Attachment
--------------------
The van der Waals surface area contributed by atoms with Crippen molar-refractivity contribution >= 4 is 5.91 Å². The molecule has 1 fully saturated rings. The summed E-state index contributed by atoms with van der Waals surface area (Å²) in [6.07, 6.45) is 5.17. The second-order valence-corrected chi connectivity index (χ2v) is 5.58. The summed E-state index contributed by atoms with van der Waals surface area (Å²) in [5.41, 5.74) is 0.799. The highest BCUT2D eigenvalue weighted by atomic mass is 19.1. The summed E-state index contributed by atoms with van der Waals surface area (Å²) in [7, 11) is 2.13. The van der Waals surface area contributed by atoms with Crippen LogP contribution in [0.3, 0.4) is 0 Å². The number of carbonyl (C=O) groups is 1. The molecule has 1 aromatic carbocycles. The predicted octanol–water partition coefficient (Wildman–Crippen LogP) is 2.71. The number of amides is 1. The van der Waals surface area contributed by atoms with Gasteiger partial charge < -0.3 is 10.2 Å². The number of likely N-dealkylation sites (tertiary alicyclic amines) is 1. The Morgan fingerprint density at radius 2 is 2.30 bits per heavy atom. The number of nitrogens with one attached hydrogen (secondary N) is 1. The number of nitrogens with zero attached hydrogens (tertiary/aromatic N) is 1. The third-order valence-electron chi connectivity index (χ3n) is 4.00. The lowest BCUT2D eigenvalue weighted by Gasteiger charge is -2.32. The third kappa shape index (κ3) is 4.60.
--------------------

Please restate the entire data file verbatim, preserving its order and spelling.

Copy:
The van der Waals surface area contributed by atoms with Crippen molar-refractivity contribution >= 4 is 5.91 Å². The molecule has 1 fully saturated rings. The summed E-state index contributed by atoms with van der Waals surface area (Å²) in [6.07, 6.45) is 5.17. The second-order valence-corrected chi connectivity index (χ2v) is 5.58. The summed E-state index contributed by atoms with van der Waals surface area (Å²) in [5.41, 5.74) is 0.799. The highest BCUT2D eigenvalue weighted by atomic mass is 19.1. The summed E-state index contributed by atoms with van der Waals surface area (Å²) in [7, 11) is 2.13. The van der Waals surface area contributed by atoms with Crippen LogP contribution in [0.3, 0.4) is 0 Å². The number of carbonyl (C=O) groups is 1. The molecule has 1 aromatic carbocycles. The predicted octanol–water partition coefficient (Wildman–Crippen LogP) is 2.71. The number of amides is 1. The van der Waals surface area contributed by atoms with Gasteiger partial charge < -0.3 is 10.2 Å². The number of likely N-dealkylation sites (tertiary alicyclic amines) is 1. The Morgan fingerprint density at radius 2 is 2.30 bits per heavy atom. The number of nitrogens with one attached hydrogen (secondary N) is 1. The number of nitrogens with zero attached hydrogens (tertiary/aromatic N) is 1. The third-order valence-electron chi connectivity index (χ3n) is 4.00. The lowest BCUT2D eigenvalue weighted by Gasteiger charge is -2.32. The third kappa shape index (κ3) is 4.60.